Joseph Chisolm, Director for Accume Partners offer key highlights from the recent OCC decision to accept National Bank Charters from Fintech Companies.
On July 31, 2018, the Office of the Comptroller of the Currency (OCC) announced it will begin accepting applications for a special purpose national bank (SPNB) charter from financial technology (fintech) companies that engage in banking activities and meet the standards applicable to national banks. Under OCC rules, “SPNB” is defined as a national bank that engages in a limited range of banking activities, including one of the core banking functions, but does not take deposits and is not insured by the Federal Deposit Insurance Corporation (FDIC).
Further, the OCC asserts its statutory authority under the National Bank Act (Act) to grant charters for national banks to conduct the “business of banking.” Under the Act, the OCC has interpreted the “business of banking” to encompass any of the three core banking functions of receiving deposits, paying checks, or lending money and does not require the bank to take deposits within the meaning of the FDIC; hence, FDIC insurance would not be required.
In its decision, the OCC believes that making SPNB charters available to qualified fintech companies would foster responsible innovation and provide a framework of uniform standards and robust supervision to help ensure they operate in a safe and sound manner and fairly serve the needs of consumers, businesses, and communities. In evaluating applications from fintech companies, the OCC will be guided by three threshold principles:
- The OCC will not allow the inappropriate commingling of banking and commerce.
- The OCC will not allow products with predatory features nor will it allow unfair or deceptive acts or practices.
- There will be no “light-touch” supervision of companies that have an SPNB charter. Any fintech companies granted such charters will be held to the same high standards that all federally chartered banks must meet.
As part of its decision, the OCC believes an SPNB charter would permit fintech companies to take advantage of the benefits afforded to national banks and would allow fintech companies to avoid burdensome state licensing requirements for lending activities and money transmission.
The application process is described more fully in the OCC’s Policy Statement on Financial Technology Companies’ Eligibility to Apply for National Bank Charters (July 31, 2018) and Comptroller’s Licensing manual Supplement, Considering Charter Applications From Financial Technology Companies (July 2018).
Key highlights from the Supplement are as follows:
- All applicants for a national charter must submit a comprehensive business plan to the OCC which describes the applicant’s proposed activities, clearly defined market that the applicant plans to serve, a description of the applicant’s risk management framework, the applicant’s internal system of controls, and a copy of the applicant’s risk assessment (list not exhaustive).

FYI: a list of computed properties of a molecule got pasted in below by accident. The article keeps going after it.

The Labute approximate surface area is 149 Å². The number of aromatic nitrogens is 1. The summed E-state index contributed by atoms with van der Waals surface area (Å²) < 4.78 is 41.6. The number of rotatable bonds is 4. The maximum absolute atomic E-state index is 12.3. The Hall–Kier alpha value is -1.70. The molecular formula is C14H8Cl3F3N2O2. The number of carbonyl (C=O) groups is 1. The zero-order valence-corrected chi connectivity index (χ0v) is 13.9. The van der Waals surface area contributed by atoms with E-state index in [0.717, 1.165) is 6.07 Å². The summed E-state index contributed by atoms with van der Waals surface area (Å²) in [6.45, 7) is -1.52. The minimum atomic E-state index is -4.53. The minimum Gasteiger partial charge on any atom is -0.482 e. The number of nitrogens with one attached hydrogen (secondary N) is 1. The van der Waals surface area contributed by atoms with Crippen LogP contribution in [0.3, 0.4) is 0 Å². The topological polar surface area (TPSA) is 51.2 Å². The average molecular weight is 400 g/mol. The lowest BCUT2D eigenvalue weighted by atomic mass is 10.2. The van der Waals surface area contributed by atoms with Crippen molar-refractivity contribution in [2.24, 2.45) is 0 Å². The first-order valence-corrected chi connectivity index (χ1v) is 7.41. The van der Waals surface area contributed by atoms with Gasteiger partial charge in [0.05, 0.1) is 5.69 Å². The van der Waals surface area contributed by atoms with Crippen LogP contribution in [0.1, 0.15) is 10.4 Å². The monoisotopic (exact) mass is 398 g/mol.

- As part of the application process, the OCC will coordinate with other regulators to facilitate consideration of any applications or approvals required by those regulators.
- Fintech companies that receive SPNB charters will be supervised like similarly situated national banks.
- The SPNB will be subject to the minimum leverage and risk-based capital requirements that apply to all national banks.
- The SPNB will be required to describe funded sources and how it will maintain sufficient liquidity under stressed conditions.
- An SPNB will be required to develop a contingency plan to address significant financial stress that could threaten the viability of the bank.
- The SPNB will be subject to heightened supervision initially, similar to other de novo banks.
- Any entity seeking an SPNB charter will need to demonstrate a commitment to financial inclusion that includes providing or supporting fair access to financial services and fair treatment of customers.
- The OCC will have the authority to supervise and unwind a fintech company that becomes a national bank in the event that it fails.
It remains to be seen how fintech companies and state regulatory agencies will ultimately react to the OCC’s decision. For instance, will the compliance regime that will come with obtaining a national license be viewed as too burdensome and costly? How will the OCC’s decision impact the many fintech companies that have formed partnerships with traditional financial institutions? Will fintech partners/parents support the SPNB? Will the OCC face an onslaught of lawsuits from state regulatory agencies who argue that the OCC does not have the statutory authority to grant licenses to non-depository banks? Answers to these questions will play out in the ensuing months and years.
About the Author
Joseph Chisolm is a compliance professional with over 15 years of regulatory compliance experience in the areas of BSA/AML/OFAC requirements, financial investigations, corporate governance standards, enterprise risk management, risk-based audits and compliance reviews for large domestic and foreign financial institutions. He is considered a subject matter expert in assessing the adequacy of an organization’s internal control environment. If you have any questions, please contact Joseph at 646-872-1967 or email him at firstname.lastname@example.org
About Accume Partners
Accume Partners is a trusted advisor that assists clients by delivering integrated risk, regulatory, and cybersecurity solutions to help manage uncertainty and drive business value. We focus on both emerging and established financial services, commercial and education sectors. We have over 25 years of experience, a local and national presence, and advise over 500 clients. Read the About Accume Magazine: accumepartners.info/accumemagazine